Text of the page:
One of the most profound and devastating moments of my life, the first real eye opener into the wider world I ever got, was the day we went to Libby’s house. I had never seen it and I just assumed, as most kids would, that she probably lived in a house like ours.  I was wrong.  I remember driving up and seeing what in my mind was a completely dilapidated shack. Worn wood, crooked steps, mud. I really truly was shocked. I remember thinking we needed desperately to bring Libby back to live with us, that we just couldn’t let her live in that type of place. I had no idea about poverty or race or inequality until that moment. I was 9 years old.

Libby taught me so much but most of all she told me that no matter the issues of race, poverty or inequality, you still could be loving, supportive and happy. I also always remembered how she gave me a hope for the future. Of course, in my case, my hope for the future as simply to be able to wrestle my big sister to the ground, but she knew that and gave me the hope that was appropriate for who I was. That was a big gift.


Helene was another friend of my mothers.  She had met my mother in line at a grocery store decades before in Maryland when we had lived there for a brief time.  We moved to Connecticut when I was 12 and we moved to the same town she lived in by then, Darien, Connecticut. Helene was not a typical Darienite. She was bawdy and irreverent and funny. She had a witheringly sharp tongue for pretension and snobbishness that could rear it’s ugly head too often in Darien.  My mother was the same way.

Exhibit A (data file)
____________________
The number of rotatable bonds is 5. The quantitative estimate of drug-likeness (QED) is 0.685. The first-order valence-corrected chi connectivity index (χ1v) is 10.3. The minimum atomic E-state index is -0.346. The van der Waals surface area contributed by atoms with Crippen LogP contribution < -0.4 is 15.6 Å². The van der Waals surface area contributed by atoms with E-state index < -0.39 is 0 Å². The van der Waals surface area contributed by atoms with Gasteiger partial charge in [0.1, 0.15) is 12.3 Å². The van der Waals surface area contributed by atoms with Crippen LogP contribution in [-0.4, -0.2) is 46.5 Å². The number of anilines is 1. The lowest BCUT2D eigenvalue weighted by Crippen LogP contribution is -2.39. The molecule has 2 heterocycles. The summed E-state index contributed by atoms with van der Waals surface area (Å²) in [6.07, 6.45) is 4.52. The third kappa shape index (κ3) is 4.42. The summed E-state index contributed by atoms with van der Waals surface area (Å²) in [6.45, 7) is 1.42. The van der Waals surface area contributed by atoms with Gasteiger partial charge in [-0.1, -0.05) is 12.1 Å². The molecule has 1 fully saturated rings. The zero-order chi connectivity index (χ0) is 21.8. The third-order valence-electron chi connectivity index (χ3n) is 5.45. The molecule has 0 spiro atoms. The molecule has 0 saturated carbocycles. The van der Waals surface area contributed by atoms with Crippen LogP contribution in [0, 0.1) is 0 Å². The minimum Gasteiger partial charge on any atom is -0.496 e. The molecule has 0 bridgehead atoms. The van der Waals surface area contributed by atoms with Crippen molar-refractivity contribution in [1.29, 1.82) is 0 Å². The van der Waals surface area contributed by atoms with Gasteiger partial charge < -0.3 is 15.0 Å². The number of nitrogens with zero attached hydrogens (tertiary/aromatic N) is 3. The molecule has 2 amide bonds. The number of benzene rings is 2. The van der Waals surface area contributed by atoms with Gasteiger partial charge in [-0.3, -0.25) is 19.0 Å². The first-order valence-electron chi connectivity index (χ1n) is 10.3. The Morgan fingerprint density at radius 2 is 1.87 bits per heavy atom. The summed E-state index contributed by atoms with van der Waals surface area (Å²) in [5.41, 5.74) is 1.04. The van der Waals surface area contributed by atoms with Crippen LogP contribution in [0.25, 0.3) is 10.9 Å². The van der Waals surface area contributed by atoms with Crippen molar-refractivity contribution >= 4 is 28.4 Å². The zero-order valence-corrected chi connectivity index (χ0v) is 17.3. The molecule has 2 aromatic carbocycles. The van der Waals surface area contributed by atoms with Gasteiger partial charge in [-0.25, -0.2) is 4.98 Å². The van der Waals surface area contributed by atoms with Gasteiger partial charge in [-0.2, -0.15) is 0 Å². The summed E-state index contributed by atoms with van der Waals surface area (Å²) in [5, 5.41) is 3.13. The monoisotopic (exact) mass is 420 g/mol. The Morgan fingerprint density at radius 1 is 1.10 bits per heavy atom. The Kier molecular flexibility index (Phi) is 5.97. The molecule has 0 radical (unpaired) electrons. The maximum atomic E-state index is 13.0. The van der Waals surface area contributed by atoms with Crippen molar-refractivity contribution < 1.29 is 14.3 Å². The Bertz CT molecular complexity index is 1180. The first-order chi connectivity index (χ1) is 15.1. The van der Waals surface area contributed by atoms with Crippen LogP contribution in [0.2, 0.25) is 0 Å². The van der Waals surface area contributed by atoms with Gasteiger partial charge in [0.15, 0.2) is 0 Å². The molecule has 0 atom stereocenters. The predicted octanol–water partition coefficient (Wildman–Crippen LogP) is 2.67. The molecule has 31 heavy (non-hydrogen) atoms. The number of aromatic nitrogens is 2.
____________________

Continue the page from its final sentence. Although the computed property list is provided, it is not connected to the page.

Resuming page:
What made her an important ‘other’ mother to me, and what really set her apart was her creativity and her desire, no – her demand, that one pay attention to creativity in their own life.  It was a godsend for me as an artistic teenager to have someone like that pay attention to me.


Floyd and Helene Hall (left) and my parents.

Her home was a reflection of all that as well. It was messy and cluttered in the best artistic way. She had sculptures here and photos there. A painting leaning against a wall, a clay head in the inca style being worked on in her studio.  Trinkets and books and everything else inhabiting that space just screamed art, creativity and freedom.

She challenged me as an artist. I remember taking a trip to New York City with her to go to a Picasso Sculpture Exhibition at the Museum of Modern Art.  When I told her the pieces looked like anyone could do them she said one of the single most important and profound things any one has ever said to me about being an artist. She said, “It Doesn’t matter if you CAN do it. It matters if you DO do it.”  It took me years to figure out what that meant, but when I did it clarified so much about art that it really broke me through to art maturity in my mind.

She also was witness to my family falling apart. She saw my mother descend into alcoholism and she was the first person I called when I found my mother unconscious on the stairs, suffering from what we would later find out was a cerebral hemorrhage. It was not an easy time and she was there to help out.